Stepwise Quenching of Exciton Fluorescence in Carbon Nanotubes by Single-Molecule Reactions

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Science  08 Jun 2007:
Vol. 316, Issue 5830, pp. 1465-1468
DOI: 10.1126/science.1141316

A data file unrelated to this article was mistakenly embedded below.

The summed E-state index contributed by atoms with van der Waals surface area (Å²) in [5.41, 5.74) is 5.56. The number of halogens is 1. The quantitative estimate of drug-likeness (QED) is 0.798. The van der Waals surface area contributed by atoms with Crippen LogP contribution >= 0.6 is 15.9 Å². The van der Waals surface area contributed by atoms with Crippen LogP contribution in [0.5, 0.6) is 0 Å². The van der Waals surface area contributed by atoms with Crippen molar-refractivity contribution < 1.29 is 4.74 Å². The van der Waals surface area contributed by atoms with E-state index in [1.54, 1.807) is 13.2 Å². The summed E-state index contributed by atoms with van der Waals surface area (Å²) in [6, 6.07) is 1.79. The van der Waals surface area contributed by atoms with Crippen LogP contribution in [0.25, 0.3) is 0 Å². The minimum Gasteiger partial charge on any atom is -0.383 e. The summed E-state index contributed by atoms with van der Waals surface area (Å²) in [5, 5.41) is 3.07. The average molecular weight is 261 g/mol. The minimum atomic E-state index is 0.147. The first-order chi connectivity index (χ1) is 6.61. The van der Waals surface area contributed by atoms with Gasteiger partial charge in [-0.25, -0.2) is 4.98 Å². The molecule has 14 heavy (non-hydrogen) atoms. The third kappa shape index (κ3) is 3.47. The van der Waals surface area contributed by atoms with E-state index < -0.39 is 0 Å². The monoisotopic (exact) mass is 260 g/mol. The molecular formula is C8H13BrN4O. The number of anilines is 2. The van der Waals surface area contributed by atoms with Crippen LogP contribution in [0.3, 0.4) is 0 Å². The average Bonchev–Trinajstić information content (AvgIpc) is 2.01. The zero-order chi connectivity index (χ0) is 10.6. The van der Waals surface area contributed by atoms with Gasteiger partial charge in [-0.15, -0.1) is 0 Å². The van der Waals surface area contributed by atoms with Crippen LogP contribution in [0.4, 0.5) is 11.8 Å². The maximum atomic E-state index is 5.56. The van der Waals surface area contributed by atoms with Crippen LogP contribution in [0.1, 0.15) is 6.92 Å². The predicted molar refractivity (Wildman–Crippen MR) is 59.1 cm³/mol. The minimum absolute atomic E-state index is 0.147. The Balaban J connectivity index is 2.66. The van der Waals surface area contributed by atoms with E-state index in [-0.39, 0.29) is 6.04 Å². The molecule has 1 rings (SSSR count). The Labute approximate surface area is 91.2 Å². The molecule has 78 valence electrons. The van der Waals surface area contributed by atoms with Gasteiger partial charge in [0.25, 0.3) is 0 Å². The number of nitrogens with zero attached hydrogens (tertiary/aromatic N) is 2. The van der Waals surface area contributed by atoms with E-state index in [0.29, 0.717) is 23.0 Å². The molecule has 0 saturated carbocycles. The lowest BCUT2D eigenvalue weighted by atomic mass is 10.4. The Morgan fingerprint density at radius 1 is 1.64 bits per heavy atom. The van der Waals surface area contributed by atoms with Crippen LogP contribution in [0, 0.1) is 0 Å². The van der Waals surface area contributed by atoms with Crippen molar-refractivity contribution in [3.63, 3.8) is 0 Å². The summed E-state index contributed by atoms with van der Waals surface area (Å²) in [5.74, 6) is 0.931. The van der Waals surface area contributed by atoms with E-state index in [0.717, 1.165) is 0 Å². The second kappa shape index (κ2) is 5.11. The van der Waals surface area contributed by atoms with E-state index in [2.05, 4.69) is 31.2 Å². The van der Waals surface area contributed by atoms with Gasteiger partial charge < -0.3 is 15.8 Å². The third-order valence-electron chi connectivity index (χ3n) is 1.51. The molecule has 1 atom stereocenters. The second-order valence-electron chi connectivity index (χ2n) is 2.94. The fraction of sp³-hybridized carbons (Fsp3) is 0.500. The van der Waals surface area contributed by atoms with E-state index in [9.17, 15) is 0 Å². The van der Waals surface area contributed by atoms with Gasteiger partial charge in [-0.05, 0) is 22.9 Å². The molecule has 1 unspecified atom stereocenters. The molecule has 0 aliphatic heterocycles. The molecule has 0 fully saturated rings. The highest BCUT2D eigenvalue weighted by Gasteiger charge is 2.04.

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Single-molecule chemical reactions with individual single-walled carbon nanotubes were observed through near-infrared photoluminescence microscopy. The emission intensity within distinct submicrometer segments of single nanotubes changed in discrete steps after exposure to acid, base, or diazonium reactants. The steps were uncorrelated in space and time and reflected the quenching of mobile excitons at localized sites of reversible or irreversible chemical attack. Analysis of step amplitudes revealed an exciton diffusional range of about 90 nanometers, independent of nanotube structure. Each exciton visited about 10,000 atomic sites during its lifetime, providing highly efficient sensing of local chemical and physical perturbations.

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